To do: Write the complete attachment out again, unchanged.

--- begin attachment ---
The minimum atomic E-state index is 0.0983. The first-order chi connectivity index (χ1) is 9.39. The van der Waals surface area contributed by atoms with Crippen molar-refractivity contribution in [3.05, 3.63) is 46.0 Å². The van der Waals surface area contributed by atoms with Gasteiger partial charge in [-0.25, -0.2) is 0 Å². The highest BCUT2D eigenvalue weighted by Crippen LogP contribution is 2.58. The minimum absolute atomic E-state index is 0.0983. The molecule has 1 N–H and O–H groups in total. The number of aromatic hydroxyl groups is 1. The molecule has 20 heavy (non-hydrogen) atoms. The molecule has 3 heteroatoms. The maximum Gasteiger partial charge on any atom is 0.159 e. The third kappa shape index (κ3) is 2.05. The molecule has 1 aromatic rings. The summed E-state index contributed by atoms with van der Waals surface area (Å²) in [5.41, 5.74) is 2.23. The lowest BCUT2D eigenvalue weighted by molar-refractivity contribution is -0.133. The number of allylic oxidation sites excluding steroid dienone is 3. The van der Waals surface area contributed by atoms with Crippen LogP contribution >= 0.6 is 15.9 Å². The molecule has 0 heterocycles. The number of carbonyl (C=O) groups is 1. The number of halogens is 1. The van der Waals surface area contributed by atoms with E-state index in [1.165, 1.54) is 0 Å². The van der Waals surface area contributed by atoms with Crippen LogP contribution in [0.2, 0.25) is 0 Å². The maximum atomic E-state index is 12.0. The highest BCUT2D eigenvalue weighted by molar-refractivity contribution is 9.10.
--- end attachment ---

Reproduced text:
The minimum atomic E-state index is 0.0983. The first-order chi connectivity index (χ1) is 9.39. The van der Waals surface area contributed by atoms with Crippen molar-refractivity contribution in [3.05, 3.63) is 46.0 Å². The van der Waals surface area contributed by atoms with Gasteiger partial charge in [-0.25, -0.2) is 0 Å². The highest BCUT2D eigenvalue weighted by Crippen LogP contribution is 2.58. The minimum absolute atomic E-state index is 0.0983. The molecule has 1 N–H and O–H groups in total. The number of aromatic hydroxyl groups is 1. The molecule has 20 heavy (non-hydrogen) atoms. The molecule has 3 heteroatoms. The maximum Gasteiger partial charge on any atom is 0.159 e. The third kappa shape index (κ3) is 2.05. The molecule has 1 aromatic rings. The summed E-state index contributed by atoms with van der Waals surface area (Å²) in [5.41, 5.74) is 2.23. The lowest BCUT2D eigenvalue weighted by molar-refractivity contribution is -0.133. The number of allylic oxidation sites excluding steroid dienone is 3. The van der Waals surface area contributed by atoms with Crippen LogP contribution >= 0.6 is 15.9 Å². The molecule has 0 heterocycles. The number of carbonyl (C=O) groups is 1. The number of halogens is 1. The van der Waals surface area contributed by atoms with E-state index in [1.165, 1.54) is 0 Å². The van der Waals surface area contributed by atoms with Crippen LogP contribution in [0.2, 0.25) is 0 Å². The maximum atomic E-state index is 12.0. The highest BCUT2D eigenvalue weighted by molar-refractivity contribution is 9.10.